Though his rising star gets him top billing, Kevin Hart has a secondary role as big talking Bernie Litko, who dresses like Magic Mike for Halloween. In a break from tradition, Christopher McDonald plays a good guy, as generous to a fault bar owner Casey McNeil.

About earns its R rating many times over with its abundant profanity and frank sexuality. There's a lot of sex, both showing and telling. The frequent F-bombs may be truer to Mamet's original play than the 1986 film (I can't say, having seen neither).
This rendition leaves room for brief but unmistakable homage to both previous incarnations. It also finds a somewhat distinct rhythm. It's clear that for once Hart is delivering someone else's dialogue and not just improvising. If the dialogue sometimes sounds unnatural, that could be a product of screenwriter Leslye Headland (Bachelorette), a white woman, writing for black characters and half the time, the opposite sex. There's a little bit of the "he said, she said" cross-cutting of Think Like... early on, but Headland's script doesn't feel as collaborative or conducive to ad-libbing as that film did.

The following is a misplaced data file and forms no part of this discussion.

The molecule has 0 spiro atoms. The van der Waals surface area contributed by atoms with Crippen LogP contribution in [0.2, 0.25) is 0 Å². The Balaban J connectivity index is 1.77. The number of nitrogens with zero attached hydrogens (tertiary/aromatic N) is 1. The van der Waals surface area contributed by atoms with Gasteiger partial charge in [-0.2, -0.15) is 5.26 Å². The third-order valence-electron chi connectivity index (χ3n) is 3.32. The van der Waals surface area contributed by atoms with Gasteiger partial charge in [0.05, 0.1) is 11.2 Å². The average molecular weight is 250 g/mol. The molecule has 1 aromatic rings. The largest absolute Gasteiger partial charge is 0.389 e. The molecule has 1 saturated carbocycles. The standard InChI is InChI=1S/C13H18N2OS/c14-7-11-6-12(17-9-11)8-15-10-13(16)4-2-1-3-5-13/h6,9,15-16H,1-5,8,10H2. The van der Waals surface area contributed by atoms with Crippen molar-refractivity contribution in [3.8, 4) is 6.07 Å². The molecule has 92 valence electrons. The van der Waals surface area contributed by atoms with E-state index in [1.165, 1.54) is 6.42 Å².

The script also just isn't as amusing or clever. While it's admirable that About seems determined to offer a somewhat mature exploration of adult relationships, the movie falls well short of its goals. It relies on stupid, overfamiliar devices like who says "I love you" first and a pregnancy scare. In the situations it writes, like a tense Thanksgiving among friends and Danny's plan to renovate the bar of his late father's best friend (Christopher McDonald), this feels very much like a movie romcom and not something witty and relatable born out of actual relationship experiences. Further complicating matters is that none of the four leads ever completely secures our sympathy. Danny comes closest, until he needs to behave irrationally to generate conflict. The running gag of Bernie and Joan hating one another but still getting it on is never anything but abrasive. And white characters made to be the butts of throwaway jokes (like the guys' ineffectual boss played by Joe Lo Truglio, a butch replacement roommate, and random slutty women) do not play well at all.